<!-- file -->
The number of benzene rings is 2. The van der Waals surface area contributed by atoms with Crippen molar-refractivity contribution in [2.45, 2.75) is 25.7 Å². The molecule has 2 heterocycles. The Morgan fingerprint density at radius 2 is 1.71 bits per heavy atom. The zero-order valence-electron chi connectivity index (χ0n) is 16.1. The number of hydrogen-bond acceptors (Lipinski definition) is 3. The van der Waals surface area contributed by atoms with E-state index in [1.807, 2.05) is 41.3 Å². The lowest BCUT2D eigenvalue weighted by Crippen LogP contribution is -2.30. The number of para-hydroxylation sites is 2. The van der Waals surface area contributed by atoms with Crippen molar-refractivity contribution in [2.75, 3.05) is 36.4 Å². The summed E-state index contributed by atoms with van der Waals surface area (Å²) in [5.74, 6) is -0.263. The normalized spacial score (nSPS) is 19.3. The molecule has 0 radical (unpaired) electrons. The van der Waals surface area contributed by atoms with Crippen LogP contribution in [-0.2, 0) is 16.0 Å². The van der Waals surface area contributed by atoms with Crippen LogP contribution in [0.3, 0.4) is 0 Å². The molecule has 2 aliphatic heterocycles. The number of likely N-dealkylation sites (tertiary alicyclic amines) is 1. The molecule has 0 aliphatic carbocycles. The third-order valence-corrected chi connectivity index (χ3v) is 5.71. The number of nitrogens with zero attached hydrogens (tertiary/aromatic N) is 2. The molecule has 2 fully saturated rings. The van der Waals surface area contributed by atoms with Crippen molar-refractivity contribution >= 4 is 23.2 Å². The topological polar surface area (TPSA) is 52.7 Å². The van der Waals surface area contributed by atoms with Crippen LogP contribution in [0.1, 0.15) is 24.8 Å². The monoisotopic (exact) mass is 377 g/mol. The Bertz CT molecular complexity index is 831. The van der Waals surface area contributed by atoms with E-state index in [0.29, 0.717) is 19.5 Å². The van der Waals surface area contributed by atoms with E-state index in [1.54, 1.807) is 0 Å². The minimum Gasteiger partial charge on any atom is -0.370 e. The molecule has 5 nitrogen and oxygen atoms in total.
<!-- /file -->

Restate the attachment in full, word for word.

The number of benzene rings is 2. The van der Waals surface area contributed by atoms with Crippen molar-refractivity contribution in [2.45, 2.75) is 25.7 Å². The molecule has 2 heterocycles. The Morgan fingerprint density at radius 2 is 1.71 bits per heavy atom. The zero-order valence-electron chi connectivity index (χ0n) is 16.1. The number of hydrogen-bond acceptors (Lipinski definition) is 3. The van der Waals surface area contributed by atoms with E-state index in [1.807, 2.05) is 41.3 Å². The lowest BCUT2D eigenvalue weighted by Crippen LogP contribution is -2.30. The number of para-hydroxylation sites is 2. The van der Waals surface area contributed by atoms with Crippen molar-refractivity contribution in [2.75, 3.05) is 36.4 Å². The summed E-state index contributed by atoms with van der Waals surface area (Å²) in [5.74, 6) is -0.263. The normalized spacial score (nSPS) is 19.3. The molecule has 0 radical (unpaired) electrons. The van der Waals surface area contributed by atoms with Crippen LogP contribution in [-0.2, 0) is 16.0 Å². The van der Waals surface area contributed by atoms with Crippen LogP contribution in [0.3, 0.4) is 0 Å². The molecule has 2 aliphatic heterocycles. The number of likely N-dealkylation sites (tertiary alicyclic amines) is 1. The molecule has 0 aliphatic carbocycles. The third-order valence-corrected chi connectivity index (χ3v) is 5.71. The number of nitrogens with zero attached hydrogens (tertiary/aromatic N) is 2. The molecule has 2 fully saturated rings. The van der Waals surface area contributed by atoms with Crippen molar-refractivity contribution >= 4 is 23.2 Å². The topological polar surface area (TPSA) is 52.7 Å². The van der Waals surface area contributed by atoms with Crippen LogP contribution in [0.1, 0.15) is 24.8 Å². The monoisotopic (exact) mass is 377 g/mol. The Bertz CT molecular complexity index is 831. The van der Waals surface area contributed by atoms with E-state index in [0.29, 0.717) is 19.5 Å². The van der Waals surface area contributed by atoms with E-state index in [1.54, 1.807) is 0 Å². The minimum Gasteiger partial charge on any atom is -0.370 e. The molecule has 5 nitrogen and oxygen atoms in total.